Much has to be learned about which species, or combination of microbial species, is best for human health. In order to accomplish this, research has to illuminate how these microbes react to various combinations of diet, genetics and environment. Unfortunately, to date most such studies only examine one factor at a time and do not take into account how these variables interact.

“Our study asks not just how diet influences the microbiome, but it splits the hosts into males and females and asks, do males show the same diet effects as females?” said Daniel Bolnick, professor in The University of Texas at Austin's College of Natural Sciences and lead author of the study.

Eric Chan Wei Chiang's curator insight, August 2, 2014 11:36 PM

Previously, it was assumed that men and women have mostly similar biological functions. This is an interesting paradigm shift indeed. 


This has future implication with our diet and how we treat diseases.

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Learning the smell of fear: Mothers teach babies their own fears via odor, animal study shows

Learning the smell of fear: Mothers teach babies their own fears via odor, animal study shows | Amazing Science |

Babies can learn what to fear in the first days of life just by smelling the odor of their distressed mothers, new research suggests. And not just "natural" fears: If a mother experienced something before pregnancy that made her fear something specific, her baby will quickly learn to fear it too -- through the odor she gives off when she feels fear.

In the first direct observation of this kind of fear transmission, a team of University of Michigan Medical School and New York University studied mother rats who had learned to fear the smell of peppermint -- and showed how they "taught" this fear to their babies in their first days of life through their alarm odor released during distress.

In a new paper in the Proceedings of the National Academy of Sciences, the team reports how they pinpointed the specific area of the brain where this fear transmission takes root in the earliest days of life.

Their findings in animals may help explain a phenomenon that has puzzled mental health experts for generations: how a mother's traumatic experience can affect her children in profound ways, even when it happened long before they were born.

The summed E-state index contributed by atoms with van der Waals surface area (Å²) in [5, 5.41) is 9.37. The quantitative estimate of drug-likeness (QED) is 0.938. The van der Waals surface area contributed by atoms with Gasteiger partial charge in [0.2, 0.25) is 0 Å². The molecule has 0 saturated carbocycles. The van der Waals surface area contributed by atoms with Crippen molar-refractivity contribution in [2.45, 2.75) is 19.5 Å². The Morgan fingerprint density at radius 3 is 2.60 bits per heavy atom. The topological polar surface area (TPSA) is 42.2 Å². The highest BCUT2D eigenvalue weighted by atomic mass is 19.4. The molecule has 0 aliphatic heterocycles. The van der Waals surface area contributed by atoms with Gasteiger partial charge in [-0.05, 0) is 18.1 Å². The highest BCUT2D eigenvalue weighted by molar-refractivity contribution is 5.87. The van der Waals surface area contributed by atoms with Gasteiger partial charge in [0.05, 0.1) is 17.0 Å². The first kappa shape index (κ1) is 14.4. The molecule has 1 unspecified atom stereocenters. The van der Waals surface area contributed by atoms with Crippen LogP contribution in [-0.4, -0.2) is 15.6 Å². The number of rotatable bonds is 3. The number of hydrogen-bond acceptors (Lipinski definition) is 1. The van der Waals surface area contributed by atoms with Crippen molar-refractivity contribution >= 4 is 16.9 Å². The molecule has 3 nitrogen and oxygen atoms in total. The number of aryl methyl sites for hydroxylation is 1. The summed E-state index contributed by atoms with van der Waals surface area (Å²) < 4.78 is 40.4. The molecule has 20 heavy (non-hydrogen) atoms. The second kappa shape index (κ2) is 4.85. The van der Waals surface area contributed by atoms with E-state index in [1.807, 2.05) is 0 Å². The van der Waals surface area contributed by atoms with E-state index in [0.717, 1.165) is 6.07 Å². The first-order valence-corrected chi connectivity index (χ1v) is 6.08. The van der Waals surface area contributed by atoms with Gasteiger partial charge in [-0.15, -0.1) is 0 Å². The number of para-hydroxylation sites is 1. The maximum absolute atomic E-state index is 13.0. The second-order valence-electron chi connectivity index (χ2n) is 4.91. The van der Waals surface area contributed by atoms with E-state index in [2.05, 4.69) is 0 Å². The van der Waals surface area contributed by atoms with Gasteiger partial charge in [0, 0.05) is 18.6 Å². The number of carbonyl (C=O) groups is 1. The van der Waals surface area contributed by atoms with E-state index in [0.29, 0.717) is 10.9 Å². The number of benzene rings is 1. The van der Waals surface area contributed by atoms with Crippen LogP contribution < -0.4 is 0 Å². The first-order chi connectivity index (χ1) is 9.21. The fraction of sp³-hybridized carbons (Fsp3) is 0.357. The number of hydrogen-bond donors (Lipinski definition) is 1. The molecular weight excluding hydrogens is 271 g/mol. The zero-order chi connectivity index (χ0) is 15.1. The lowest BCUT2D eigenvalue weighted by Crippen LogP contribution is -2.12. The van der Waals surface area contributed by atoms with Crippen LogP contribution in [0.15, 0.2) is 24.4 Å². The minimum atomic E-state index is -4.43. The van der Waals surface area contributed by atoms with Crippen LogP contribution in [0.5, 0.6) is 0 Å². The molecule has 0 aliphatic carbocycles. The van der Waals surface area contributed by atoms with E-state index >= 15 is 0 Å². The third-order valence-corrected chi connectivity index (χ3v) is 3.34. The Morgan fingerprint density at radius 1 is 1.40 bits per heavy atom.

The researchers also hope their work will lead to better understanding of why not all children of traumatized mothers, or of mothers with major phobias, other anxiety disorders or major depression, experience the same effects.

"During the early days of an infant rat's life, they are immune to learning information about environmental dangers. But if their mother is the source of threat information, we have shown they can learn from her and produce lasting memories," says Jacek Debiec, M.D., Ph.D., the U-M psychiatrist and neuroscientist who led the research.

"Our research demonstrates that infants can learn from maternal expression of fear, very early in life," he adds. "Before they can even make their own experiences, they basically acquire their mothers' experiences. Most importantly, these maternally-transmitted memories are long-lived, whereas other types of infant learning, if not repeated, rapidly perish."

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Extremely precise localization of sound origin

Extremely precise localization of sound origin | Amazing Science |

The parasitoid fly Ormia ochracea has the remarkable ability to locate crickets using audible sound. This ability is, in fact, remarkable as the fly's hearing mechanism spans only 1.5 mm which is 50× smaller than the wavelength of sound emitted by the cricket.